As opposition grew, it mushroomed into a strategic highly publicized TV and media abhorrent unwanted intrusive campaign into our homes to malign residents against preserving a home that was old, not historic and in disrepair to further a narrative.

Multiple residents reached out to the Mayor, and many met in person seeking common ground, alternatives, compromises and offered solutions. Crickets. None of the residents knew of any committees, and none of the impacted residents were approached to join in community meetings, and none knew of any 9/11 memorial plans as referenced in the Sept. 14 letter.

The opportunity to unite, rather than divide a community was irretrievably lost. The regrettable acrimonious publicity got in the way of honest collaborative communication which could have been avoided through honest dialogue and statesman leadership.

Residents only first became aware of the Board desire for a village hall at the end of January of this year. This fact had never been previously communicated to the residents at Board meetings. Nor the fact that the Board had voluntarily not renewed the village hall lease in Manhasset 18 months prior. None of the residents were invited to participate in pre-planning, or be present at committee meetings already in progress, and well advanced in the last quarter of 2021 taking place without resident knowledge or input.

It wasn’t until the end of January 2022, when the Board first presented and made known plans to the community with landscaping and architectural drawings, when residents saw how much planning had advanced in secrecy, and the Board statement this was the first time discussing a “fact finding mission” was false.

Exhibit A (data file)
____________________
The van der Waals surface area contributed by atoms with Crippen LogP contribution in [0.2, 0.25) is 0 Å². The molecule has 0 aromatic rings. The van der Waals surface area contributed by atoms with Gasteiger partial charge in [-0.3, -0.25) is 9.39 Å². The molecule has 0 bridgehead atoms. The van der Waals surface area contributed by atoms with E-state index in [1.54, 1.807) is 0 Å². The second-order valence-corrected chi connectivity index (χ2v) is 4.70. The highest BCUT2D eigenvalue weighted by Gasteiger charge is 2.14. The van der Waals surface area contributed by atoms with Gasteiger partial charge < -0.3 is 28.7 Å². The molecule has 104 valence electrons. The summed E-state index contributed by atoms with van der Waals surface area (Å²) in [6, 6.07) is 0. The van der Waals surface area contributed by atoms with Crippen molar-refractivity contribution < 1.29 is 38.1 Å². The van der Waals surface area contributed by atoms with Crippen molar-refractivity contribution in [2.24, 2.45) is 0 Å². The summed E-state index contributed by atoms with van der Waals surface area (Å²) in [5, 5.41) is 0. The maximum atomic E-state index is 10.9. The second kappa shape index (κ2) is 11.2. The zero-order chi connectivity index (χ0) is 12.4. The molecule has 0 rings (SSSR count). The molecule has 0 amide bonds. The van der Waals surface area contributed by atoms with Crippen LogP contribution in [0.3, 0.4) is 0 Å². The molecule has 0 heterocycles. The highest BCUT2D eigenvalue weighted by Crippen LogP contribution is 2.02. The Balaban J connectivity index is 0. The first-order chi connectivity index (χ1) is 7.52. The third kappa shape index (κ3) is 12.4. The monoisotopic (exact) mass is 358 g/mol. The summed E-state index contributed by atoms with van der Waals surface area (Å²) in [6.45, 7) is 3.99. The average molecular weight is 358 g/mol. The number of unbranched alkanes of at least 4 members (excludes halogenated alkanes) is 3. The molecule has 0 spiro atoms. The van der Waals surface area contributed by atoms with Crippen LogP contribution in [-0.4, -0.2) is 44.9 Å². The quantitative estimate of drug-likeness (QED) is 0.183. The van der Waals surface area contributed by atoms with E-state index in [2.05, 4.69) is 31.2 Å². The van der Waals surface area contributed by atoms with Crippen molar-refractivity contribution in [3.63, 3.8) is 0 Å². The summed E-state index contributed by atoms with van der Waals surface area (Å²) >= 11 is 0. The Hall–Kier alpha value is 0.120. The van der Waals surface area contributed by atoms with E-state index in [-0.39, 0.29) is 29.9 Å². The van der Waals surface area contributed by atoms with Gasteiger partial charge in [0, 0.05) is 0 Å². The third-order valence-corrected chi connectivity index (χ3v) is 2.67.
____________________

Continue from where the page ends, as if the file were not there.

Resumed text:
It is lamentable this letter has regurgitated a past with renewed bitterness, once again intruding rudely into our community. Now is the time for healing and putting the past behind, and not letting outsiders consciously divide the community, and prey upon fissures that already exist and make them wider so you can’t talk to each other across them.

The Mayor’s statement in the Manhasset Press for a 911 memorial on the green is a good start, and a wonderful idea. The community would definitely get behind something of this magnitude. As a young 18-year-old member of the community stated at the September 20 Board meeting, responding to the Mayor’s statement in a previous article, articulated a plan to utilize the space and plant two trees resembling the Towers, erect as a memorial for ALL residents in and out of the neighborhood to enjoy. It would yield high visibility and be accessible to a large volume of people getting on and off the train, bringing people together to celebrate what makes this community unique as a family.

We remain proud to have a run a factual and honest campaign, and direct all readers, and interest for information available on the website

The writers of the Sept. 14 letter will be greatly welcomed.

—Sarah Meriggi on behalf of Preserve the Green